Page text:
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About the Project

UPenn LJS 445

A late-fifteenth-century astronomical anthology, UPenn LJS 445 contains a diverse array of texts that reveal the importance of astronomy in many facets of medieval life, as well as the fluidity of the boundary between manuscripts and early print. Encompassing topics such as medicine, calendrical calculation, and prognostication, this sizeable codex includes material from three print volumes: Johannes Lichtenberger’s Prognosticatio, a book of astronomical predictions first published in 1488, and two editions of Johannes Regiomontanus’s Calendarium, both from the 1470s. In many cases, the scribe reproduces the characteristics of these editions, including title pages and image captions. Yet the layouts and illustrations of LJS 445 also draw on manuscript traditions and benefit from the greater flexibility of handwritten texts in this period, such as the potential for artists to create richly colored images and moveable volvelles.

Currently held at the Kislak Center for Special Collections, Rare Books and Manuscripts at the University of Pennsylvania in Philadelphia, LJS 445 can be traced to Bavaria, and particularly to two of the sons of a Nuremberg patrician, Georg Veit (1573-1606) and Veit Engelhard (1581-1656) Holtzschuher. With its irregular quiring and partial copies of certain texts, this codex was likely rebound at least once in its history. Composed of 227 leaves with modern finding tabs, it also contains many signs of use, including spaces where images have been extracted, whimsical doodles, and shaky inscriptions by children learning the alphabet.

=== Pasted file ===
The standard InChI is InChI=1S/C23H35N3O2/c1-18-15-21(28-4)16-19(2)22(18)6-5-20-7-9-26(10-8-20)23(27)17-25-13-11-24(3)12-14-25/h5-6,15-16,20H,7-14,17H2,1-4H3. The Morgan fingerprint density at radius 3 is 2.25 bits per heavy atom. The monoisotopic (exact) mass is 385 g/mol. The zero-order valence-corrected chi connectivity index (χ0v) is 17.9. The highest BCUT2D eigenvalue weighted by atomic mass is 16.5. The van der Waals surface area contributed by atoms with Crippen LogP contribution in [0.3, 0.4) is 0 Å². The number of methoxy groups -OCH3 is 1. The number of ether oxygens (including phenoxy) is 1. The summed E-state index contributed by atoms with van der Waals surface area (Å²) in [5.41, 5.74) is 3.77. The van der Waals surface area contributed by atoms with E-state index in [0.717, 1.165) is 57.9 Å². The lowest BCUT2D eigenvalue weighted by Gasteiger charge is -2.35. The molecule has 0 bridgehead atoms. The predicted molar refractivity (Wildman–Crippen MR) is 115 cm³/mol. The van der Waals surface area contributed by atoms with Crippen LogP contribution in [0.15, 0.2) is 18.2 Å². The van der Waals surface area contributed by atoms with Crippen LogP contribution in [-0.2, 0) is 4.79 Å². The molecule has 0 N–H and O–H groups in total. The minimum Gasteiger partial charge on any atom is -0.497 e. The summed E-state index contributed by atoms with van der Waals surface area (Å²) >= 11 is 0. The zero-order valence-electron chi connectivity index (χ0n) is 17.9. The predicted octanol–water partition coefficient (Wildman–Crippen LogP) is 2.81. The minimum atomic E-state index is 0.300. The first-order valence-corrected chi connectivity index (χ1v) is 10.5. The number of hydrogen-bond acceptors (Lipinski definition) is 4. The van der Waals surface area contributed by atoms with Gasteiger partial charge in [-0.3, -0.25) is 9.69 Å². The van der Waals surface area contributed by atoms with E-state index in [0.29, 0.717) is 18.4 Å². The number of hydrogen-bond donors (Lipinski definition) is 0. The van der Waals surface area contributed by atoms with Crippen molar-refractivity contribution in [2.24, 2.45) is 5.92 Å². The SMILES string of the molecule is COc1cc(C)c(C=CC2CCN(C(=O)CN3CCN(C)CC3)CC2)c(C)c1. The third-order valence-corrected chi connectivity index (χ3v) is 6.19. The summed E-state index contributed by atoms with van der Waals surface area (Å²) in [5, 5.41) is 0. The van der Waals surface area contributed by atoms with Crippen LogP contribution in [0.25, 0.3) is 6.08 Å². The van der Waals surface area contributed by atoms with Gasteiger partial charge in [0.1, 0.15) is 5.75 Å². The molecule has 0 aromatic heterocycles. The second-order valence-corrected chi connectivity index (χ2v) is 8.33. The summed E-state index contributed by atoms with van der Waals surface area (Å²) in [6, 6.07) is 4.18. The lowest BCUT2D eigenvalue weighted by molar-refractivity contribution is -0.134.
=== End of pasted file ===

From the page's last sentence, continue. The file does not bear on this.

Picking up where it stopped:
Using This Edition

This interactive facsimile of LJS 445 is designed to provide a comprehensive introduction to the many remarkable features of this manuscript. Use the Browse feature to scroll through its pages sequentially, or use the Tour option to view a series of “tour stops” highlighting some of its more unusual characteristics. Marginal notes describe the contents of notable pages of this facsimile. Color-coded categories provide information about the content of each page and the thematic composition of the book. Finally, the Structure view (structure.xml) uses the VisColl data model to depict the physical makeup of this book, including quires of different sizes as well as missing and inserted leaves.


This edition was created by Aylin Malcolm, a Ph.D. Candidate in English at the University of Pennsylvania, using the Manicule web app. Whitney Trettien offered crucial guidance and assistance at every stage. The source code for Manicule is available for reuse under a Creative Commons Attribution 4.0 International License, and can be downloaded here:


A digital edition of the fifteenth-century astronomical manuscript UPenn LJS 445, created using the Manicule web application.







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